The Holy Girl Lucrecia Martel

If you're tired (as I am) of Hollywood's boring A-B-C narratives, Lucrecia Martel has come to your rescue. Her Holy Girl is not so much a melody as a riff, a swirling of consequences to one main event rather than a tedious trudge down a single narrative corridor for the prize at the bottom of the Cracker Jack box.

The event is the collision of a teenage girl and a rather perverted doctor, when the latter gropes the former in the street. For the girl, a slightly confused Catholic on the brink of sexual awakening, the incident is an occasion for horror and arousal, which naturally gets sublimated into a vocation to save the doctor's soul. The kernel of story is not the thing, but the reactions of her friends, the obliviousness of her divorced mother and the medical convention that's brought the doctor to town.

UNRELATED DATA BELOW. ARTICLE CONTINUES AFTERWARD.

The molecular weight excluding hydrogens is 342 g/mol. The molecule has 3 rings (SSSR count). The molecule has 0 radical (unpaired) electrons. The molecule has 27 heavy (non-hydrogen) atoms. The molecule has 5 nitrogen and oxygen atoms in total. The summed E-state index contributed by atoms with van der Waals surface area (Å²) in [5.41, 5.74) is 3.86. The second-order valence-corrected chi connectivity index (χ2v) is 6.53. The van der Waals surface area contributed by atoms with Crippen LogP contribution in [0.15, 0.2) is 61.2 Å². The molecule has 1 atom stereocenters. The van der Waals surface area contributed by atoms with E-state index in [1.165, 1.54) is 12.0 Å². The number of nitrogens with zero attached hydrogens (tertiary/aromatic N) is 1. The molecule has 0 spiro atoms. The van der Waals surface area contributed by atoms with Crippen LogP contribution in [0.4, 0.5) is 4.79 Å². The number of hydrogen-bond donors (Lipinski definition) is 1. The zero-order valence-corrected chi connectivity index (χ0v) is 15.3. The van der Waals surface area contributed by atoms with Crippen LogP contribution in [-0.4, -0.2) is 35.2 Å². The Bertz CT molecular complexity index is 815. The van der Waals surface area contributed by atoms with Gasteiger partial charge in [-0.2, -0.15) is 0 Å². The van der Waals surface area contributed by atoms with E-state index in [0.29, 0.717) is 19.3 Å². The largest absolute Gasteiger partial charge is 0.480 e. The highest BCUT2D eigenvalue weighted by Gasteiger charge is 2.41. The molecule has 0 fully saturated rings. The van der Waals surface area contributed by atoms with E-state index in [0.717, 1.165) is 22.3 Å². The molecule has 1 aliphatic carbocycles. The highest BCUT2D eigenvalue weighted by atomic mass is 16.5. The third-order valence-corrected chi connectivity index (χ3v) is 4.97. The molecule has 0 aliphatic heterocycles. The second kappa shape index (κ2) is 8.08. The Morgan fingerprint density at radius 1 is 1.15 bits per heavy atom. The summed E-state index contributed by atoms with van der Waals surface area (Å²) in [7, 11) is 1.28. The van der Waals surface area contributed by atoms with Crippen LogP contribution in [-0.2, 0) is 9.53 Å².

Martel is astoundingly subtle as she draws minor characters with a single illustrative gesture and captures a feeling of drift that's more familiar than the crunching eventfulness of conventional cinema. And while it gets its licks in on the distortions of religion (including a hilariously earnest catechism teacher), it treats it naturally and without the stridency of a bully pulpit.

It's so relaxed in everything it does (including, against all odds, its treatment of the normally hyped-up subject of teenage sexuality) that it feels like the ebb and flow of life rather than the purposeful thrust of a movie. Thus Martel distinguishes herself in a field of lesser (and less understated) dramatic filmmakers, leading us to a pensive calm in the hurricane of pop. (Alliance Atlantis)